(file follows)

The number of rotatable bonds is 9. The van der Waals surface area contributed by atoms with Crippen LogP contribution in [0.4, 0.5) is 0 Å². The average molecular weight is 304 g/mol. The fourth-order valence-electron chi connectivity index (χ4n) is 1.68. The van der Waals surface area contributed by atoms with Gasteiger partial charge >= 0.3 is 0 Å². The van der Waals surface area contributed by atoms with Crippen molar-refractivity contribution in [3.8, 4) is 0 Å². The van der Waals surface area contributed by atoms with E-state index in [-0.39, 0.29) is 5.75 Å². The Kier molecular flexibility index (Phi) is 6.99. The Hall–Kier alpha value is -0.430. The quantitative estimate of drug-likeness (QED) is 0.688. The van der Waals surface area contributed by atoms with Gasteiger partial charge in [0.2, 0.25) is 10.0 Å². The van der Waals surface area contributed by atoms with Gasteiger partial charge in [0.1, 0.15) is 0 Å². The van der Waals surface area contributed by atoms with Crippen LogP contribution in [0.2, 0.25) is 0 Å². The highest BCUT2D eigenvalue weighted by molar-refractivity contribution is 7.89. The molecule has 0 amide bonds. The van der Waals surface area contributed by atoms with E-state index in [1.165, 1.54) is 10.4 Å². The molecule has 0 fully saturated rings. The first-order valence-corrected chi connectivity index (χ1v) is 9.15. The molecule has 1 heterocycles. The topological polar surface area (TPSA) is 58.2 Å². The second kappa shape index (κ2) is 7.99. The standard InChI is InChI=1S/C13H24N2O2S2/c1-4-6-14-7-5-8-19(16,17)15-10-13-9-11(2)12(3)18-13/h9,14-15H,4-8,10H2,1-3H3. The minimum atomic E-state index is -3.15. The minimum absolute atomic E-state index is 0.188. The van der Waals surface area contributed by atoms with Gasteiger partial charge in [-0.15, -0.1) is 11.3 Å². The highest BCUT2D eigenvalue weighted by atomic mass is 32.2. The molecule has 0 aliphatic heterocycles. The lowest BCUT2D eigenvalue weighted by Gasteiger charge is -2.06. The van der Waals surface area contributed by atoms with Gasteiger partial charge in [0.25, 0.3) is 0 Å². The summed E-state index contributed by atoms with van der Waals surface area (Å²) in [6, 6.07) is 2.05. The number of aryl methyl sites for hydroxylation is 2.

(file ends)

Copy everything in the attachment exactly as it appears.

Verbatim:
The number of rotatable bonds is 9. The van der Waals surface area contributed by atoms with Crippen LogP contribution in [0.4, 0.5) is 0 Å². The average molecular weight is 304 g/mol. The fourth-order valence-electron chi connectivity index (χ4n) is 1.68. The van der Waals surface area contributed by atoms with Gasteiger partial charge >= 0.3 is 0 Å². The van der Waals surface area contributed by atoms with Crippen molar-refractivity contribution in [3.8, 4) is 0 Å². The van der Waals surface area contributed by atoms with E-state index in [-0.39, 0.29) is 5.75 Å². The Kier molecular flexibility index (Phi) is 6.99. The Hall–Kier alpha value is -0.430. The quantitative estimate of drug-likeness (QED) is 0.688. The van der Waals surface area contributed by atoms with Gasteiger partial charge in [0.2, 0.25) is 10.0 Å². The van der Waals surface area contributed by atoms with Gasteiger partial charge in [0.1, 0.15) is 0 Å². The van der Waals surface area contributed by atoms with Crippen LogP contribution in [0.2, 0.25) is 0 Å². The highest BCUT2D eigenvalue weighted by molar-refractivity contribution is 7.89. The molecule has 0 amide bonds. The van der Waals surface area contributed by atoms with E-state index in [1.165, 1.54) is 10.4 Å². The molecule has 0 fully saturated rings. The first-order valence-corrected chi connectivity index (χ1v) is 9.15. The molecule has 1 heterocycles. The topological polar surface area (TPSA) is 58.2 Å². The second kappa shape index (κ2) is 7.99. The standard InChI is InChI=1S/C13H24N2O2S2/c1-4-6-14-7-5-8-19(16,17)15-10-13-9-11(2)12(3)18-13/h9,14-15H,4-8,10H2,1-3H3. The minimum atomic E-state index is -3.15. The minimum absolute atomic E-state index is 0.188. The van der Waals surface area contributed by atoms with Gasteiger partial charge in [-0.15, -0.1) is 11.3 Å². The highest BCUT2D eigenvalue weighted by atomic mass is 32.2. The molecule has 0 aliphatic heterocycles. The lowest BCUT2D eigenvalue weighted by Gasteiger charge is -2.06. The van der Waals surface area contributed by atoms with Gasteiger partial charge in [0.25, 0.3) is 0 Å². The summed E-state index contributed by atoms with van der Waals surface area (Å²) in [6, 6.07) is 2.05. The number of aryl methyl sites for hydroxylation is 2.